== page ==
Three Questions with Author Jack McDevitt


I asked Nebula award-winning science fiction author Jack McDevitt to answer three questions about reading and writing, and this is what he had to say...

1.  What advice would you offer young readers?

Become a regular at your local library. Look for books that deal with subjects that interest you. Baseball, astronomy, what the technology will look like when you’re a grandparent. Or fiction that turns you on. I fell in love with the Sherlock Holmes stories during my early years. And I’ve always enjoyed a good mystery. The Father Brown mysteries turned out to be even more gripping that Holmes and Watson. I also developed an early passion for science fiction, which grew from the Flash Gordon serials, which I saw when I was about four years old. And I’ve always enjoyed military novels, probably a result of growing up during World War II. Find the right books and they can be far more exciting and interesting than TV. 


2.  What advice would you offer young writers?

The secret to becoming a successful writer is not, as many people think, simply telling a good story. Even a good story can be boring. A writer’s primary task is to create an experience for the reader. Ideally, the reader should feel the emotional impact of events that occur during a piece of fiction. When the young woman with whom our hero is in love stands with him on that rainswept cliff looking out over the ocean and says goodbye, she’s sorry but their relationship is just not working anymore, we want the reader to be standing up there with him, hearing the roar of the surf, feeling the rain and the heartbreak. That’s what fiction is about. Anything the writer does that spoils the illusion, like awkward dialogue, or using a word that sends the reader to a dictionary, or getting the science wrong, works against that effect.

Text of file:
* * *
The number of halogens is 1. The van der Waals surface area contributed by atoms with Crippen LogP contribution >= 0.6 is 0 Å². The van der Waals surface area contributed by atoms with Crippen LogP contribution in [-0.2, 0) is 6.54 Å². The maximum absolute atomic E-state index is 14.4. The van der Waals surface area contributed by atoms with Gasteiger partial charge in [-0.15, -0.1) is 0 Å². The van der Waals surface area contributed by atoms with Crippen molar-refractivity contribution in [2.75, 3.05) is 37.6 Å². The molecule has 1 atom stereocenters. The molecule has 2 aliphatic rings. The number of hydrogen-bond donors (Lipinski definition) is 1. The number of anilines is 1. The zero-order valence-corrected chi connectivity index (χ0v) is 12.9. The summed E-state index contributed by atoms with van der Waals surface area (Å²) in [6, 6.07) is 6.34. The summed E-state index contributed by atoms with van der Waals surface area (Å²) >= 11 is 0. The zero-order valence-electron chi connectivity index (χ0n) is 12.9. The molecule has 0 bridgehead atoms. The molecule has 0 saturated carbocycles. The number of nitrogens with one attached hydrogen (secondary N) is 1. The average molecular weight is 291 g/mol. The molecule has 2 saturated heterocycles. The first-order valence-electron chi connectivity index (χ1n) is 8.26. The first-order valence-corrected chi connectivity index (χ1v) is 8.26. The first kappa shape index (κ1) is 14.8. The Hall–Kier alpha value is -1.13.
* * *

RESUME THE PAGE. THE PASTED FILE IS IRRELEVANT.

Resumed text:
3.  What are you reading and writing now?

I’ve been working on The Long Sunset. It’s the latest in a series of novels about Priscilla Hutchins. She is a starship pilot, living in an age when people have gotten very nervous about sending out interstellars because we never know what they might bring back. (See Stephen Hawking’s comments and those of numerous other current scientists.) Priscilla is piloting what is supposed to be the last flight to the stars before it all gets shut down. No one else will be allowed to leave the solar system. But Priscilla and her team discover a world populated by friendly aliens who save their lives when their lander crashes. But unfortunately, though the aliens do not know it, they are in the path of a black hole. They desperately need help. Which means Priscilla has to find a way to win over the politicians and scientists at home, and then deliver the assistance.

I just finished Gregory Benford’s The Berlin Project, an alternate history that looks at how World War II might have ended differently had we developed the atomic bomb a year earlier, which could easily have happened. I’m currently reading Gordon Prange’s At Dawn We Slept, an account of the Pearl Harbor attack; Brian Clegg’s Before the Big Bang; an Agatha Christie collection of Hercule Poirot mysteries; and the Library of America James Thurber collection. Thurber, when he’s on, is the funniest writer I’ve ever encountered.  

Many thanks to this fine author for crafting such wonderful responses!  Visit Jack McDevitt at http://www.jackmcdevitt.com/ and see his Amazon page at https://www.amazon.com/Jack-McDevitt/e/B000APWBG6/ref=dp_byline_cont_book_1

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